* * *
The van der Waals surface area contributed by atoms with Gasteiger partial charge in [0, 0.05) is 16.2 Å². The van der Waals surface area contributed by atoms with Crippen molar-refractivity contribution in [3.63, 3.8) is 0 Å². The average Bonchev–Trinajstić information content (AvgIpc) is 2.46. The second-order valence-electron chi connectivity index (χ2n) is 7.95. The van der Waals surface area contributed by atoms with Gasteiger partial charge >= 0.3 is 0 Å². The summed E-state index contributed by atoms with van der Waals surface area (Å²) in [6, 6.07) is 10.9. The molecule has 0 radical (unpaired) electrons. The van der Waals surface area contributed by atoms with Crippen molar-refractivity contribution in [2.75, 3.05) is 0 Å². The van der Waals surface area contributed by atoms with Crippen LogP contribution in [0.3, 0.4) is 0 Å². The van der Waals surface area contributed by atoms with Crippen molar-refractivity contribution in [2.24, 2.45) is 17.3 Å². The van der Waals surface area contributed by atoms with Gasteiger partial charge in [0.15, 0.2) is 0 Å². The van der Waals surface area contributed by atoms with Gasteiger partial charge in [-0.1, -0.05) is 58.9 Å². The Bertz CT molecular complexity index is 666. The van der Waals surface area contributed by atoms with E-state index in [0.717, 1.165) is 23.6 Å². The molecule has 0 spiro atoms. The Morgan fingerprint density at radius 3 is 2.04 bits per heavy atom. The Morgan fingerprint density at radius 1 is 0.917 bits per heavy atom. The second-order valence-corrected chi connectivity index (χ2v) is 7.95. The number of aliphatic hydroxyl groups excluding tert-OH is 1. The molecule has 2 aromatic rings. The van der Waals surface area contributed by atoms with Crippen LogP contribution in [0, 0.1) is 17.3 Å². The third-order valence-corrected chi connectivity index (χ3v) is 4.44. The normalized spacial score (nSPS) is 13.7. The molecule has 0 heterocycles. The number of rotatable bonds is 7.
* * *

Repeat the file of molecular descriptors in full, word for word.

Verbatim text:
The van der Waals surface area contributed by atoms with Gasteiger partial charge in [0, 0.05) is 16.2 Å². The van der Waals surface area contributed by atoms with Crippen molar-refractivity contribution in [3.63, 3.8) is 0 Å². The average Bonchev–Trinajstić information content (AvgIpc) is 2.46. The second-order valence-electron chi connectivity index (χ2n) is 7.95. The van der Waals surface area contributed by atoms with Gasteiger partial charge >= 0.3 is 0 Å². The summed E-state index contributed by atoms with van der Waals surface area (Å²) in [6, 6.07) is 10.9. The molecule has 0 radical (unpaired) electrons. The van der Waals surface area contributed by atoms with Crippen molar-refractivity contribution in [2.75, 3.05) is 0 Å². The van der Waals surface area contributed by atoms with Crippen LogP contribution in [0.3, 0.4) is 0 Å². The van der Waals surface area contributed by atoms with Crippen molar-refractivity contribution in [2.24, 2.45) is 17.3 Å². The van der Waals surface area contributed by atoms with Gasteiger partial charge in [0.15, 0.2) is 0 Å². The van der Waals surface area contributed by atoms with Gasteiger partial charge in [-0.1, -0.05) is 58.9 Å². The Bertz CT molecular complexity index is 666. The van der Waals surface area contributed by atoms with E-state index in [0.717, 1.165) is 23.6 Å². The molecule has 0 spiro atoms. The Morgan fingerprint density at radius 3 is 2.04 bits per heavy atom. The Morgan fingerprint density at radius 1 is 0.917 bits per heavy atom. The second-order valence-corrected chi connectivity index (χ2v) is 7.95. The number of aliphatic hydroxyl groups excluding tert-OH is 1. The molecule has 2 aromatic rings. The van der Waals surface area contributed by atoms with Crippen LogP contribution in [0, 0.1) is 17.3 Å². The third-order valence-corrected chi connectivity index (χ3v) is 4.44. The normalized spacial score (nSPS) is 13.7. The molecule has 0 heterocycles. The number of rotatable bonds is 7.